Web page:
At the World Championships in 2017 on home country snow in St. Moritz, Gut won bronze in the super-G. In the next event, the combined, she injured her left knee (ACL, meniscus) between runs, which ended her season.
World Cup resultsEdit
- 3 titles – (1 overall, 2 super-G)
|2010||18||injured in September: out for entire season|
- Standings through 23 February 2019
|2009||20 Dec 2008||St. Moritz, Switzerland||Super-G|
|2011||9 Jan 2011||Altenmarkt, Austria||Super-G|
|2013||14 Dec 2012||Val-d'Isère, France||Downhill|
|2014||26 Oct 2013||Sölden, Austria||Giant slalom|
|29 Nov 2013||Beaver Creek, USA||Downhill|
|30 Nov 2013||Super-G|
|8 Dec 2013||Lake Louise, Canada||Super-G|
|26 Jan 2014||Cortina d'Ampezzo, Italy||Super-G|
|12 Mar 2014||Lenzerheide, Switzerland||Downhill|
|13 Mar 2014||Super-G|
|2015||7 Dec 2014||Lake Louise, Canada||Super-G|
|24 Jan 2015||St. Moritz, Switzerland||Downhill|
|2016||27 Nov 2015||Aspen, USA||Giant slalom|
|18 Dec 2015||Val-d'Isère, France||Super combined|
|19 Dec 2015||Downhill|
|28 Dec 2015||Lienz, Austria||Giant slalom|
|7 Feb 2016||Garmisch, Germany||Super G|
|19 Feb 2016||La Thuile, Italy||Downhill|
|2017||22 Oct 2016||Sölden, Austria||Giant slalom|
|4 Dec 2016||Lake Louise, Canada||Super-G|
|18 Dec 2016||Val d'Isère, France||Super-G|
|22 Jan 2017||Garmisch, Germany||Super-G|
|28 Jan 2017||Cortina d'Ampezzo, Italy||Downhill|
|2018||21 Jan 2018||Super-G|
World Championship resultsEdit
|2010||18||injured: did not compete|
- Sokolovskaya, Yanina (6 February 2013). "Lara Gut, stella d'argento che fa risplendere Zone" (in Italian). Bresciaoggi. Retrieved 30 January 2016.
- "Lara Gut in Sankt Moritz". Retrieved 3 March 2009.
- "St Moritz: Swiss teen Gut notches first win". skiracing.com. 20 December 2008. Retrieved 17 January 2009.
- "World Cup Women's RacesAge Stats – > 1970". SKI-DB. Retrieved 17 January 2009.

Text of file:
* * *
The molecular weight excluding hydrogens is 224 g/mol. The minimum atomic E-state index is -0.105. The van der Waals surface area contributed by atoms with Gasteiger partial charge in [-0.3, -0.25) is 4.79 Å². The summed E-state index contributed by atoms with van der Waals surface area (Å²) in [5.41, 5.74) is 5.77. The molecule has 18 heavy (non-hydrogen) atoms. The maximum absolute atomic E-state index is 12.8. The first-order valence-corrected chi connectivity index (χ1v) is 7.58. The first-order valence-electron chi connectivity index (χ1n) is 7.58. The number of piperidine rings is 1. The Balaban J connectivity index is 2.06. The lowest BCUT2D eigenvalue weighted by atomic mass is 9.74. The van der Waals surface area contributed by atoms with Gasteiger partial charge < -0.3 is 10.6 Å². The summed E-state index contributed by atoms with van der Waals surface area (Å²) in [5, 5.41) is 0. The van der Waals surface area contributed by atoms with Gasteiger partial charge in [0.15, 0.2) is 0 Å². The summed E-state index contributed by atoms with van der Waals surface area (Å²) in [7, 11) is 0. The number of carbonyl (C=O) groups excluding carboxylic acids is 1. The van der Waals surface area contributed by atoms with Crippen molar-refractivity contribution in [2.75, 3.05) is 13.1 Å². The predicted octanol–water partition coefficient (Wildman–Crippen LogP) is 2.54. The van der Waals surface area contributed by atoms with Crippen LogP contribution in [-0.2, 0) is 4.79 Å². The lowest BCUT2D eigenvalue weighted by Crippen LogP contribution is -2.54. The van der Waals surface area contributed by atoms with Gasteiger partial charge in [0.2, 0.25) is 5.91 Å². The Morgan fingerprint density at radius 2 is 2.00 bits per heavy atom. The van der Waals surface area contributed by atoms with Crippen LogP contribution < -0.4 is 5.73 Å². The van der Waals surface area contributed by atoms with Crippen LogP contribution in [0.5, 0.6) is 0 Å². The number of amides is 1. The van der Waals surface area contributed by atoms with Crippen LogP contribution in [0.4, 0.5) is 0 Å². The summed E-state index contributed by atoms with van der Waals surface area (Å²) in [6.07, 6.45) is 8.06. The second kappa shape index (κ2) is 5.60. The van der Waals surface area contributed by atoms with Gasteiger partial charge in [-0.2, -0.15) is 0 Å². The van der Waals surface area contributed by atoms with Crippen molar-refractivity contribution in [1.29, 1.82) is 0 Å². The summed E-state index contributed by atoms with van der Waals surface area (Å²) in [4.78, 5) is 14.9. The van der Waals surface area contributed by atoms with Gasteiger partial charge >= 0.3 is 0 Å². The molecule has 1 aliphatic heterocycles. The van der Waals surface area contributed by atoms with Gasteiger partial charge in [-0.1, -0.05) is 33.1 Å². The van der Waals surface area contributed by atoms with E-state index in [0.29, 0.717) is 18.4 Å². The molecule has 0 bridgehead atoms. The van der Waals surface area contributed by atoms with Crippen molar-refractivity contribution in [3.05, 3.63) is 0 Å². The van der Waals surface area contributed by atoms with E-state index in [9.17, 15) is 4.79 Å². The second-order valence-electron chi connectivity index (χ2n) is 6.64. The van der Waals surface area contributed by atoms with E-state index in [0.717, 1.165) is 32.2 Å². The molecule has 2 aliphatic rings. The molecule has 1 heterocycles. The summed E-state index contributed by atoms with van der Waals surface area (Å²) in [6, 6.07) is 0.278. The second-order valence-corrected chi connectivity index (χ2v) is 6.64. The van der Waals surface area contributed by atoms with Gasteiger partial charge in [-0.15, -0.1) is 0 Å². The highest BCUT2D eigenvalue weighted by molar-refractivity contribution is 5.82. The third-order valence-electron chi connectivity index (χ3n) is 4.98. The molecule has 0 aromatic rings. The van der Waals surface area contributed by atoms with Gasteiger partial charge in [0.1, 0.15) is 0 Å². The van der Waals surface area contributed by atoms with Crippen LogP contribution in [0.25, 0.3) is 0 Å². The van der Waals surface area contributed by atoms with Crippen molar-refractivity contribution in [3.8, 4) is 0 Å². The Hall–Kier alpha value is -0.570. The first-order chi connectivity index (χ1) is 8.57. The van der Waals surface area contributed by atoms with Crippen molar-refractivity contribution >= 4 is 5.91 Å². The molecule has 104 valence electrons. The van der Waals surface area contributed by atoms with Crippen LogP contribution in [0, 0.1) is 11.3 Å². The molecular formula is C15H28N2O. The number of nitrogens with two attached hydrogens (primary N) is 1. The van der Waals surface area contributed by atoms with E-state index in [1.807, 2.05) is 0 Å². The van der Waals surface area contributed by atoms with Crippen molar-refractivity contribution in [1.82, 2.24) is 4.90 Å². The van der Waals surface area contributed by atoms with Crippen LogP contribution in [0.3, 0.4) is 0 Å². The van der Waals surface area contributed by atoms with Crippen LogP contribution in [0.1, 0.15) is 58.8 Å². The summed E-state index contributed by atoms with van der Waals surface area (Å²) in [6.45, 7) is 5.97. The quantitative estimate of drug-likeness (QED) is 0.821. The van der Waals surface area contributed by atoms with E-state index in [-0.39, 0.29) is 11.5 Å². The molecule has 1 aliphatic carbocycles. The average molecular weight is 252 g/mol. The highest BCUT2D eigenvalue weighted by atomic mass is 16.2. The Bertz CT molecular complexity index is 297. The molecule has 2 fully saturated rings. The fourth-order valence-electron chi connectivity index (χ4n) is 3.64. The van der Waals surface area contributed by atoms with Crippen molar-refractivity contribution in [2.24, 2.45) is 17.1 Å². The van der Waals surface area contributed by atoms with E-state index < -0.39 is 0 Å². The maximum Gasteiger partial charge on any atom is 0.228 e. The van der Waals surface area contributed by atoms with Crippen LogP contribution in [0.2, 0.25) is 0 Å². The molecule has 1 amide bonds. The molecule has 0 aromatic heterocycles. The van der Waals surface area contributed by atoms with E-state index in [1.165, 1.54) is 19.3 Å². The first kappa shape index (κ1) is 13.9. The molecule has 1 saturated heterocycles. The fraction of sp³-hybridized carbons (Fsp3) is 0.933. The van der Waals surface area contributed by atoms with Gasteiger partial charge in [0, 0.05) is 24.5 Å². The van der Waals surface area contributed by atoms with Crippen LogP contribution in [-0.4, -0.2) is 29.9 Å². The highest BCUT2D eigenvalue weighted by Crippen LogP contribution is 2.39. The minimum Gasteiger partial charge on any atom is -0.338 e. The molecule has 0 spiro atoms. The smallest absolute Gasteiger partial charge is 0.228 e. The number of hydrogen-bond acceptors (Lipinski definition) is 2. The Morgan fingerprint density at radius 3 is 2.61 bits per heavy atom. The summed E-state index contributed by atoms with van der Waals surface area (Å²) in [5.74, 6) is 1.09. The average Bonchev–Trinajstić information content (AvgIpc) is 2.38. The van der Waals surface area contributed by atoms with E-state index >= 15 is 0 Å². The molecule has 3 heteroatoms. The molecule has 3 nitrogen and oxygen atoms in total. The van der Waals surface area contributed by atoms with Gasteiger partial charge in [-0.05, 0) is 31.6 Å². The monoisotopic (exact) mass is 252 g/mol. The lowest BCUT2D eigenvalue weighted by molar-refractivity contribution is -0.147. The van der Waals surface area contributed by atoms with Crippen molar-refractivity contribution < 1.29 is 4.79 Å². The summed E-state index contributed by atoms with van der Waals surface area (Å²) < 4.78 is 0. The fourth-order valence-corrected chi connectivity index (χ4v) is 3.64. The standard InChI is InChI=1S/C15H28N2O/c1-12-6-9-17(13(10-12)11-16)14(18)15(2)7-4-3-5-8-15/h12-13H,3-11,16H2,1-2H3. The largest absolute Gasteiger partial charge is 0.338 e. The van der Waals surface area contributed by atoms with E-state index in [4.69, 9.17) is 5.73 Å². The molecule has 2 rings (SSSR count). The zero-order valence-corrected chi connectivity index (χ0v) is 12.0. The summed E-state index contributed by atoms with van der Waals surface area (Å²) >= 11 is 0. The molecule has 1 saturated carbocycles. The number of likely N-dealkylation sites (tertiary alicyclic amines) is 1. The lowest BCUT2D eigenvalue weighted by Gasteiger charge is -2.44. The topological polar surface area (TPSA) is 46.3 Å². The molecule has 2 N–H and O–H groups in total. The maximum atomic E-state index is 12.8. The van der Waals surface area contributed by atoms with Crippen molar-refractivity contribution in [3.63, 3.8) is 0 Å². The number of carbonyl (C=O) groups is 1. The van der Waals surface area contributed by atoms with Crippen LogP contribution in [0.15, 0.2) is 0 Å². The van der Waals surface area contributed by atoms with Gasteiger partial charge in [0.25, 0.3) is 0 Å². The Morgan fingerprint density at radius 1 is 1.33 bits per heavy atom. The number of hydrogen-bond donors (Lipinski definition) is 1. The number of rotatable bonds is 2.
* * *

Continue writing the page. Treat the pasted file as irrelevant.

- "Injury forces Switzerland's Lara Gut out of Vancouver Olympics". USAToday.com. 14 January 2010. Retrieved 16 January 2010.
- Ski Racing.com – Swiss star Lara Gut moves to Rossignol equipment – 6 April 2011.
- "Lara Gut signs with Head". SkiRacing.com. 8 May 2015. Retrieved 14 December 2015.
- Bonesteel, Matt (10 February 2017). "Defending World Cup ski champion Lara Gut tears ACL, but she should be back for Olympics". Washington Post. Retrieved 18 February 2017.
- #Q1 - How did you learn languages? - Exclusive interview with Lara Gut. (in German)
- Lara Gut, l'ultima festa stagionale (in Italian)
- Lara Gut: «vivre et laisser vivre» (in French)
- "Lara Gut und Valon Behrami haben geheiratet". www.tele1.ch (in German).
- GUT-BEHRAMI Lara
|Wikimedia Commons has media related to Lara Gut-Behrami.|
- Lara Gut-Behrami at the International Ski Federation
- Lara Gut World Cup standings at the International Ski Federation
- Lara Gut-Behrami at Ski-DB Alpine Ski Database
- Lara Gut-Behrami at Olympics at Sports-Reference.com
- Head.com – athletes – Lara Gut
- Swiss Ski team – official site – ‹See Tfd›(in German)
- Official website – ‹See Tfd›(in Italian), ‹See Tfd›(in German), ‹See Tfd›(in French), ‹See Tfd›(in English)